Constitution referendum gathers pace with record-breaking petition
Calls for a referendum to update Luxembourg's constitution are growing as a petition demanding a people's vote attracted a record-breaking 18,000 signatures, triggering a debate in parliament, while another process to force a vote is already underway.
The petition surpassed the 4,500 signature threshold required for debate in Luxembourg's lower chamber where deputies have been working on a new constitution for about two decades.
The proposed revisions include changes to Luxembourg's courts and legal system, curtailing some residual powers of the monarchy and giving parliamentarians greater powers to scrutinise the government.
The petition, which has been signed by 18,579 people, calls for a people's vote on the first chapter of the revised text, which deals with Luxembourg’s legal system.
The main opposition party, the Christian Democrats (CSV), had said it would join the Left (déi Lénk), the Pirate party and the right-wing ADR to endorse a referendum if the petition garnered 25,000 signatures.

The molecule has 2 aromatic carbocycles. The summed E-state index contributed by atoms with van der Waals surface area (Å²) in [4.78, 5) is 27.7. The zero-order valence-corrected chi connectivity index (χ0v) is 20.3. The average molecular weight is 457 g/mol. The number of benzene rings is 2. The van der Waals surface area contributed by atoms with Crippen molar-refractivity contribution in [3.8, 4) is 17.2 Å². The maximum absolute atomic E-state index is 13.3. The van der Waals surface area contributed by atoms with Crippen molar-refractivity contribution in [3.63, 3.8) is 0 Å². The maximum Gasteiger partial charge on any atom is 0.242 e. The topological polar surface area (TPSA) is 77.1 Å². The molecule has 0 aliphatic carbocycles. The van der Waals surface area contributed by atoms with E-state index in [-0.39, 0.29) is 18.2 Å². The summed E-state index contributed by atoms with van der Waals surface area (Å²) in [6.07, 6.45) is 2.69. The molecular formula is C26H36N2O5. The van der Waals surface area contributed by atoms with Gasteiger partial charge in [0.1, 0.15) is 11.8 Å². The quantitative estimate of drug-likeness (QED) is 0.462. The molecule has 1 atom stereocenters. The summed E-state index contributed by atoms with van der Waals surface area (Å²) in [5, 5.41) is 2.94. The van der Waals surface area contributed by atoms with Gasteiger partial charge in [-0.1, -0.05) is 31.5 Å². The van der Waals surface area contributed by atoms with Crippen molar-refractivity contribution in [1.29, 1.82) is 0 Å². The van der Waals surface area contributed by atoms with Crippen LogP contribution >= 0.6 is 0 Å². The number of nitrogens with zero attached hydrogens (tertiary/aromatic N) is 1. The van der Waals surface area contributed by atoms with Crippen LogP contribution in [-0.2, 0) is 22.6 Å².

The CSV, which co-drafted the new text together with the government parties and whose votes are needed to pass the changes in parliament, took an unexpected U-turn last month when it said it would support a referendum, bowing to public pressure.
The coalition parties – the Democratic Party (DP), the Social Democrats (LSAP) and the Greens (déi Gréng) – also promised a referendum on the new text in their manifesto pledges ahead of the 2018 elections, but later backtracked.
While the petition will be debated in parliament, a separate process is already underway that may also force a people's vote. Between 19 November and 20 December, people who are eligible to vote at a Luxembourg national election can add their names and signatures to a list at their local communes. If 25,000 people do so, a binding referendum will be held on the first chapter of the constitution within six months.
Should this also fail, deputies will have the last word on whether Luxembourg should update its constitution which dates back to 1868 - making it one of the oldest in the world. A two-thirds majority is required to pass the changes.